The development of full-flow penetrometers, including the T-bar, ball and plate, for in situ measurement of undrained intact and remoulded shear strength has required research regarding the conditions necessary to induce ‘full flow’ around the penetrometer. A primary parameter governing this condition is the ratio of the probe to drill string projected area, termed ‘probe area ratio’. Initial investigations assumed area ratios of 10:1 are adequate to minimise the influence of the drill string on the formation of full flow of soil around the probe. The objective of this paper is to quantitatively assess the influence of projected area ratio on penetration resistance. An in situ research programme with four T-bar lengths representing area ratios of 2:1, 5:1, 10:1, and 15:1 was performed in a lightly over-consolidated clay for evaluation of the effects of area ratio on the interpreted undrained intact and remoulded strengths. The results are also compared with full displacement piezocone and 10:1 ball penetration tests. Results indicate that area ratios of 5:1 and greater appear to minimise the effects of the drill string on measured penetration and extraction resistances. A reduction in the length of the T-bar, resulting from the use of area ratios of less than 10:1, is attractive practical option, as it allows for field deployment with seabed units, in smaller diameter drill casings and reduced bending loads on the load cell.
The use of full-flow penetrometers, such as the ball and T-bar (Figure 1), has increased as their ability to measure accurately the undrained intact and remoulded shear strength of soft clays has been demonstrated. Standard size full-flow penetrometers have an area ratio, AR (projected area of the probe to drill string), of 10:1 and a projected area of 100cm2. The larger projected area (compared to a standard 10cm2 piezocone) measures the response of a larger volume of soil, increasing accuracy in soft clay where the penetration resistance may have otherwise been undetectable relative to electrical noise and sensor resolution.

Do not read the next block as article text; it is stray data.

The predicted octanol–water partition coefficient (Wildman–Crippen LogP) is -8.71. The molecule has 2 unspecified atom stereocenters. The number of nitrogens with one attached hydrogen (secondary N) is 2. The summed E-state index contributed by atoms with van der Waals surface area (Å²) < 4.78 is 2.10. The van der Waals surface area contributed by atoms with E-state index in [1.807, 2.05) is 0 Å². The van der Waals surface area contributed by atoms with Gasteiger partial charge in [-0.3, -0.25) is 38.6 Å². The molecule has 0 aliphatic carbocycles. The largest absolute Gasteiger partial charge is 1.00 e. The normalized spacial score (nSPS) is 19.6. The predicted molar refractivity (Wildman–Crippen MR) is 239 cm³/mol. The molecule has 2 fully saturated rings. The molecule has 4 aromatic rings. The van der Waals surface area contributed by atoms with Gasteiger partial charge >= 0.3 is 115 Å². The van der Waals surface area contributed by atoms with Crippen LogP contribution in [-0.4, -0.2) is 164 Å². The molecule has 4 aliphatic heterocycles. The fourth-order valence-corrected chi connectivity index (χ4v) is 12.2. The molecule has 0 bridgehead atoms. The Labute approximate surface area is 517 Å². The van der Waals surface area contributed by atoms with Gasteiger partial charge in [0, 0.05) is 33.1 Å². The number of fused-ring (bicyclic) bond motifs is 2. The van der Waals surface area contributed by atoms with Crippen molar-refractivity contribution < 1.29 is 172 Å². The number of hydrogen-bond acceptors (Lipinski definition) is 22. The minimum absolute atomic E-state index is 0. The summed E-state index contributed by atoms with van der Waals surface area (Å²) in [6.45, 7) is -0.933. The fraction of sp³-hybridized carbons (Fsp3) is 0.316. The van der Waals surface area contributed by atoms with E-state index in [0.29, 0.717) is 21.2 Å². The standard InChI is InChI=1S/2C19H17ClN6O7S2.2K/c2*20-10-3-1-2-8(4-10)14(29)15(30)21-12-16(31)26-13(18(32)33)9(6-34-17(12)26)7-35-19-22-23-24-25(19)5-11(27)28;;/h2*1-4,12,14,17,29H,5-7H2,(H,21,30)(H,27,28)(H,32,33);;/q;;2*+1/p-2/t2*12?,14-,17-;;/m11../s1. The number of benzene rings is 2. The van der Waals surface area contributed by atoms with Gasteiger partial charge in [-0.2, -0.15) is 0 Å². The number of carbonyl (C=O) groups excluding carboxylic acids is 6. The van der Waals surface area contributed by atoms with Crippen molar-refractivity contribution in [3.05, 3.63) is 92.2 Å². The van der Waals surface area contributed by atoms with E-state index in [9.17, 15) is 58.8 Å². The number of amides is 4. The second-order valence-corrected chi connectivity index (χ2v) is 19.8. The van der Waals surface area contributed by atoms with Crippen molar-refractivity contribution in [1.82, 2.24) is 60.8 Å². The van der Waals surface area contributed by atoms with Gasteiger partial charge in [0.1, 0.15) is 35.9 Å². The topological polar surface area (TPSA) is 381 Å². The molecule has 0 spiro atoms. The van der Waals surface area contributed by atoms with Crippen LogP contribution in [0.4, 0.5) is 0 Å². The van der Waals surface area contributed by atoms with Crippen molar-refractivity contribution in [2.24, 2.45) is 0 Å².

The flow of soil around the penetrometer (rather than full displacement as for the piezocone) results in nearly equal overburden stress above and below the penetrometer body, reducing the overburden correction to 10% of the correction required for the piezocone (CPTu). The correction for the imbalance of overburden stress on measured penetration was initially assumed to be insignificant, but more recent practice has been to account for this influence on measured resistance. This study assesses the effectiveness of corrections for overburden stress and the area ratio required for full-flow penetration through testing T-bars with four different area ratios, a 10:1 ball penetrometer and a 10cm2 CPTu.
T-bars with area ratios equal to 2:1, 5:1, 10:1 and 15:1 were manufactured to investigate the effects of area ratio on penetration resistance (Figure 1, Table 1). A moment compensated load cell was used with the full-flow penetrometers to prevent erroneous measurements during eccentric loading (particularly likely with the T-bar penetrometers). T-bar and ball surfaces were sandblasted to provide a roughened surface.